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HSBC settles French tax probe for $352 million as OECD looks at new ways to tackle tax, fincrimes

Friday, November 17, 2017   (0 Comments)
Posted by: Brian Monroe
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By Brian Monroe
November 17, 2017

One of the world’s largest banks has agreed to pay $352 million to settle a tax probe by French authorities that originated more than a decade ago when an employee in Switzerland stole data on thousands of clients.

HSBC this week negotiated the deal to settle charges it proactively aided clients of its private Swiss bank to evade taxes payable to France, according to media reports and a bank statement, another black eye for an institution that, in recent years, has made several high-profile hires to strengthen its financial crime compliance defenses.  

The long gestating settlement started as an investigation based on data found by French authorities as far back as 2009, when they raided and searched the home of Herve Falciani, a former information technology employee of HSBC’s Swiss banking arm.

Falciani later absconded to Geneva, with French authorities attempting to find evidence he stole thousands of bank files covering clients with accounts in 2006 and 2007.

The hefty penalty for tax violations keeps the spotlight on the lengths banks, law firms and professional services firms will go to keep the wealthy and elite as clients and help them safeguard their riches from home country tax officials.

The settlement comes just weeks after the release of the “Paradise Papers,” a new leak of millions of records tied to exclusive offshore services firm Appleby and the tactics it used to help the rich, famous and politically-connected hide their ownership interests and shield their wealth from the prying eyes of tax authorities. To read ACFCS coverage of the Paradise Papers, please click here.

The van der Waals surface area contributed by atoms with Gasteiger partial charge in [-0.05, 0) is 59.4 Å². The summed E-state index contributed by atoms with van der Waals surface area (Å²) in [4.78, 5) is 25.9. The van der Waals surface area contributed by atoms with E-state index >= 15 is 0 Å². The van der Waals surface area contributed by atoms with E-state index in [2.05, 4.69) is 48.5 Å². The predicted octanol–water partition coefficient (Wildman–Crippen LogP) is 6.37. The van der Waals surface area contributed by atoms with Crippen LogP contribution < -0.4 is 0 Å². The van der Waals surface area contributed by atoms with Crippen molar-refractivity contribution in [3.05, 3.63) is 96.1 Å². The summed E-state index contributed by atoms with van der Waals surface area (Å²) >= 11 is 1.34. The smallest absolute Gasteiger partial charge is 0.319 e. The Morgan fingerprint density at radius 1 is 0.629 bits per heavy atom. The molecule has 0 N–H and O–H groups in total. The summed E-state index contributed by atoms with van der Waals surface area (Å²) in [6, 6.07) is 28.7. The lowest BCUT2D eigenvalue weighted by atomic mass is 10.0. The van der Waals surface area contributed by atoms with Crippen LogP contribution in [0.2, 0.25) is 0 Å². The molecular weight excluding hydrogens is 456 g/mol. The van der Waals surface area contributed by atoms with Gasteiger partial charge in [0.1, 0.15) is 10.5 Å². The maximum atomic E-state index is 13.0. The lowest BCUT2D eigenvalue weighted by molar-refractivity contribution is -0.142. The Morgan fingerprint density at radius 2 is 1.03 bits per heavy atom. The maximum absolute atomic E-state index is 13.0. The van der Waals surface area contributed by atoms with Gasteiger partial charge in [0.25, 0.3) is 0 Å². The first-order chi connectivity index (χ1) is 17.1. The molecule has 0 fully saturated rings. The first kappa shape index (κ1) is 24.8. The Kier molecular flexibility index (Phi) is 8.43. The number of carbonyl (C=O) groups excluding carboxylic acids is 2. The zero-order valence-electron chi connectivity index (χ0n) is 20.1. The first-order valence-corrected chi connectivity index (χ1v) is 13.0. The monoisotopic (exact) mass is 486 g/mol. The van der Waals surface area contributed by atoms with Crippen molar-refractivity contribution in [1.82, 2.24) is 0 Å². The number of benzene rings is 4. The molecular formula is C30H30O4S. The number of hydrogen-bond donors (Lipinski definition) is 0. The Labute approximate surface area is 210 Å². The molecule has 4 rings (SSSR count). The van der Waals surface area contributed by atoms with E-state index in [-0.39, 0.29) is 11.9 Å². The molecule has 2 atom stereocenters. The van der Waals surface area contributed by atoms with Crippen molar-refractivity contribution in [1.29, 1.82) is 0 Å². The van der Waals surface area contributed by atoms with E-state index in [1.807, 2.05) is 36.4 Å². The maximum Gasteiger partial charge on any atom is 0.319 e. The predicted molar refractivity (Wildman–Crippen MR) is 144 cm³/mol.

In all, the 13.4 million records in the Paradise Papers, released by a consortium of journalists starting Sunday, reveals new details on more than 120,000 people, including 120 politicians and many of the largest companies in the world, like Apple, Nike and Uber, describing how the offshore services sector uses anonymous corporate ownership structures to squirrel away an estimated $9 trillion.

But while the leak illustrated the creativity of groups to evade taxes, watchdog groups, like Organization for Economic Cooperation and Development (OECD), also displayed their own acumen in the steps coordinated, cooperating countries can take to detect and prevent a wide array of financial crimes, including tax evasion, money laundering and corruption.